Monday, January 19, 2015
How I Became A Helicopter Mom...
Whenever the topic of "Helicopter Moms" comes up, I find myself growing increasingly uncomfortable.
It's trendy these days to sneer at the Helicopter Mom.
The thing is, I know that from the outside looking in I absolutely, far more often than not, would answer "hey that's me" to those questions that would cause one to fail the imaginary helicopter-litmus-test that I see being flung here and there and everywhere.
Going to the park is a two person job in our family. I haven't done it on my own since... well... two children ago. When Sadie was three and Maggie was one, and not so very fast or steady, I could do it. I could be everywhere at once, hovering and making sure everyone was safe. I put them in their little red wagon and pulled them to the water park near our home or unleashed them on the almost always empty playground near the law school at Ave Maria and for the most part we were fine.
But now it requires a team effort. We need more than one parent helicoptering around after these small, quick, darting children to make sure that they stay safe.
And failing to be vigilant enough, quick enough, everywhere at once? That's one of my greatest fears. Because I don't just have to be a helicopter parent. I have to be one of the very best helicopter parents. I need to be a Super-Ultra-Helicopter Mom to make sure that Maggie stays safe.
The funny thing is that in some ways, in a controlled environment where there's nothing that can mortally injure a certain daring four year old, I'm pretty laid back. In our yard or at a totally enclosed playground, I can sit and watch her climb way too high on the playground equipment and be totally at ease. I've been watching her climb since shortly after she learned how to walk (she walked across the room on her first birthday... so it's been a while) and she doesn't fall. So when she's climbing I tend not to hover as closely.
The thing is even when she's climbing I need to make sure she's not going to suddenly jump down and take off at a sprint. So, while I might relax a tiny bit, I still tend to hover. And when I'm tired, Paul hovers. We take turns. It's exhausting.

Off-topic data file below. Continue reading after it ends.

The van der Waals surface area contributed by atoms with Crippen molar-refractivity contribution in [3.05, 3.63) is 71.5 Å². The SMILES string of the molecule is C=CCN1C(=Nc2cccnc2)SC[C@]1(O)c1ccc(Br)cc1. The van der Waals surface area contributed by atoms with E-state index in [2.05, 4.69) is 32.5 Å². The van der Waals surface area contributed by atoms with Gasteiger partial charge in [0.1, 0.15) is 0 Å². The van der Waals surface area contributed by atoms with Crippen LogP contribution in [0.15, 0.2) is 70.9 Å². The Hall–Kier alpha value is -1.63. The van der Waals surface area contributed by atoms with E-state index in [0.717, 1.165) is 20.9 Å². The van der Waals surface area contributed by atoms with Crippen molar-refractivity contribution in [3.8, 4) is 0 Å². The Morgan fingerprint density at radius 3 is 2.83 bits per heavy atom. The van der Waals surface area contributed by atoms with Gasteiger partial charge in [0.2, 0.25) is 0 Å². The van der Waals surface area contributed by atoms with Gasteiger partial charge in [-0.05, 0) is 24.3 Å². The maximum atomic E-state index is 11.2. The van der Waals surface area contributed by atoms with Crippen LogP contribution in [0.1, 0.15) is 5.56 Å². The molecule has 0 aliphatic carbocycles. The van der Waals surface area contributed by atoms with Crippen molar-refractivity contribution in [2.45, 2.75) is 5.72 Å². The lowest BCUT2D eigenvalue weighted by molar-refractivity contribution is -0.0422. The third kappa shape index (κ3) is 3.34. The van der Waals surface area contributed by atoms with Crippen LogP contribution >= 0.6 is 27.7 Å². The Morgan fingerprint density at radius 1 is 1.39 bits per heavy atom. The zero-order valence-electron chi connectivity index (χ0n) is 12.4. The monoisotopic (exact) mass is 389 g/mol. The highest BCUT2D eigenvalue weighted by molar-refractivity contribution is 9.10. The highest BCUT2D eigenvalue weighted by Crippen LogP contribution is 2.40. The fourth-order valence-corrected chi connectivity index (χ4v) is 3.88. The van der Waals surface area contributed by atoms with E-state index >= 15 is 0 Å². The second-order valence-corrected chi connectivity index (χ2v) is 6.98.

As if the hovering isn't bad enough we have the food allergies too. My diaper bag has a pocket for the inhaler with the spacer and face mask, two epi-pens and a generous supply of Benadryl melts that come with me everywhere I go. And you might see me fling myself on top of a pretzel like I'm protecting her from a live grenade if she happens to come across one that's been dropped at the playground... because I've seen what happens if she eats it and I don't want to live that again.
Not infrequently my friends share those posts that basically describe the Helicopter Mom as a blight upon western civilization. Usually the author of said article gushes about the superiority of Free Range Parenting.
And it kind of feels like a punch in the gut.
I never finish those articles that talk about how much better off my kids would be if I just stepped back and relaxed.
I don't comment and say that relaxing is a luxury, that for some of us the stakes are too high and turning away, glancing in the wrong direction for a second too long could be deadly. I don't point out that when you have a child who runs and runs and runs just to fill that need to fly across the ground, thinking of nothing else, then you innately understand that it's a luxury you can never allow yourself.
Because you know that that child doesn't understand that a moving car is dangerous, or that she won't swim like a mermaid if she plunges into that river, or runs straight into the path of that big kid swinging as high as he can on the swing.
I'm sure that someone will comment and say that "it's different." That "most helicopter parents don't have those reasons that you're talking about. They're just being overprotective."
Yet many do.
If you do find yourself watching "Helicopter Moms" with disdain when your at the park, or the zoo or just walking down the street, then maybe you could do me a favor.
The next time you see a mom hovering, staying close to their child, helping them do something that you assume that child should be able to do on their own at "their age," maybe take a step back and give that mom a break.
Not all disabilities are obvious. And even if the child doesn't have a disability, do we really need to fall back into yet another round of "my way is better than your way."
Isn't that what we'd all like to get away from?
Whether you're a Free range or Helicopter, or whether you find yourself somewhere on the vast expanse in between, I think we can hopefully agree that most moms are just doing the best they can keeping their kids safe and healthy.
And maybe, just maybe, this is one more subject in the aptly named Mommy Wars that we can put to bed.